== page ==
What is forgotten cannot be healed

Unsplash/Bryan Minear

by Thomas Gumbleton

View Author Profile

Join the Conversation

Send your thoughts to Letters to the Editor. Learn more

The lesson of today's Scriptures, I think, is very clear to us. It's a lesson about God's mercy, God's forgiveness. This is something that is part of our Scriptures, not just in the Gospel. Jesus certainly makes it clear that God is a merciful and forgiving God, but also in the Scriptures of the Old Testament. For example, in today's psalm, after the first reading, "God is kind and merciful, slow to anger, rich in compassion. God pardons all our iniquities, heals all our ills, saves our life from destruction, crowns us with kindness and compassion."

The message is so clear: God is a God of mercy; God is a God of love and compassion and forgiveness. There's a beautiful passage in the book of the prophet Isaiah where the chosen people, in spite of the warning of Isaiah, have formed a military alliance with the Egyptians and have gone off to war. Isaiah had warned them that it would be a disaster, and it was. The chosen people were defeated and they were forced into exile. But then at the conclusion of the passage Isaiah says, "God is waiting to be gracious to you."

Sirach 27:30-28:7

Psalms 103:1-2, 3-4, 9-10, 11-12

Romans 14:7-9

Matthew 18:21-35

Full text of the readings

That's the kind of God Jesus preached. That's who God is — a God of mercy and love and forgiveness. The Gospel lesson, of course today, makes that very clear. The story that Jesus tells when Peter asks, "How many times must I forgive my brother or sister?" And Peter says, "What about seven?" Which we know is the number of completion or completeness. It's a number of fullness, and Peter thought you could hardly be more generous than that, forgiving seven times. But Jesus says, "No, no. Seventy times seven times." You forgive without limit; you keep on forgiving. That's the way God is; God is waiting to be gracious to us.

Our first lesson today from one of the books of wisdom teaches us the same thing: God is a God of forgiveness. Opposite to that would be wrath and anger. The sinner keeps those close to himself or herself, but God is always a God of forgiveness. Wrath and anger are hateful things. Then Jesus tells that story and it's so clear, isn't it? Here this servant has a debt that is beyond description almost, it's huge. It never could be paid in anyone's lifetime.

The master calls him to account. He falls down and says, "No wait, I'll do it; I'll pay you back." What does the master do? Symbolizing God or an image of God, he raises the servant up and forgives the servant of everything, immediately, full forgiveness. But then of course, the servant rejoices in that for himself, but doesn't learn the lesson. If we are made to be like God, if we are made in the image and likeness of God, and Jesus has taught us to love your neighbor as yourself, forgive and you will be forgiven, then we have to imitate God by trying to be merciful.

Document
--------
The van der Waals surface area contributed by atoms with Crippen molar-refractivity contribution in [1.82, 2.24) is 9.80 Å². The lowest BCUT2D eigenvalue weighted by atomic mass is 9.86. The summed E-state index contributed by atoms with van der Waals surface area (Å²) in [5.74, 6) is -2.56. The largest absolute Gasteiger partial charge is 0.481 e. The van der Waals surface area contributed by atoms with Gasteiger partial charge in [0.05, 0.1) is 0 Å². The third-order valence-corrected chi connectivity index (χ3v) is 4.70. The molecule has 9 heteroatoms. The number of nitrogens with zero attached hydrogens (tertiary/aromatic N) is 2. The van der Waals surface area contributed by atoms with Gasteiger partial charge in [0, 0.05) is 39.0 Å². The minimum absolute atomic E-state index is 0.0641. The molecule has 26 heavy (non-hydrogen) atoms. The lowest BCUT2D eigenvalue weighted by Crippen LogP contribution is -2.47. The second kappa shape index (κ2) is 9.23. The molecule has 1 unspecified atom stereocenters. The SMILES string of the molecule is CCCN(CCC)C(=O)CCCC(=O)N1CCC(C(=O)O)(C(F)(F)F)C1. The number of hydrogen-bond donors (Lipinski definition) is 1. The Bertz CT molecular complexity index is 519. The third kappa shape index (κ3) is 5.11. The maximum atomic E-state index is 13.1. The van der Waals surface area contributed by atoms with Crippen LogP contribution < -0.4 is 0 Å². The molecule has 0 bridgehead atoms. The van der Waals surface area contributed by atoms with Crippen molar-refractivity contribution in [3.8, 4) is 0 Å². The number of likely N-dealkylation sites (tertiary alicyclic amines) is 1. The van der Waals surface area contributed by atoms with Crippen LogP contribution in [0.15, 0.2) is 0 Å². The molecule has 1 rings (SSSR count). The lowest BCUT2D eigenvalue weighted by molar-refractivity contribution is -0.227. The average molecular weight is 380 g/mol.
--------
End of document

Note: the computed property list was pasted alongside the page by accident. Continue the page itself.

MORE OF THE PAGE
Instead, the person in the story goes out, finds someone who owes him a very small debt, and when the man says, "I can't pay," the forgiven person throws him into prison. He doesn't imitate the mercy and forgiveness he has just received. That's the very first lesson of today's Scriptures for all of us, first of all, to realize how God is always waiting to be gracious to us. God is a God of forgiveness, peace, and love. God is waiting to forgive us if we turn to God. God is always there. Then, of course, we're to learn within our community to imitate God

Our first lesson from the Scriptures is that we can always have confidence about going to God for forgiveness. But then the second lesson is we too must try to become like God — be quick to forgive. As the Psalm says, "Be kind and merciful, slow to anger, rich in compassion." Each of us has to find the way to grow in that spirit, which is the spirit of God manifest to us in Jesus. But I think if we ponder a little bit more deeply, there's one more thing that we have to do. We have to be willing to bring our sins, our failures into our awareness and go to God for forgiveness.

There is a book that was very popular some years ago, written by spiritual writer Henri Nouwen. The book was called The Living Reminder. It's about Jesus who is always, by being who he is, reminding us of who God is. It's a beautiful book and enriches our understanding of Jesus as an image of the one true God. But in the introduction to that book, Henri Nouwen brings out something that is so very important. He says, "Let me start with a story about Elie Wiesel." (Elie Wiesel, you may remember, escaped, but all of his family was put to death in Auschwitz, a terrible concentration camp in World War II. He had been taken out of the country and so was not killed.)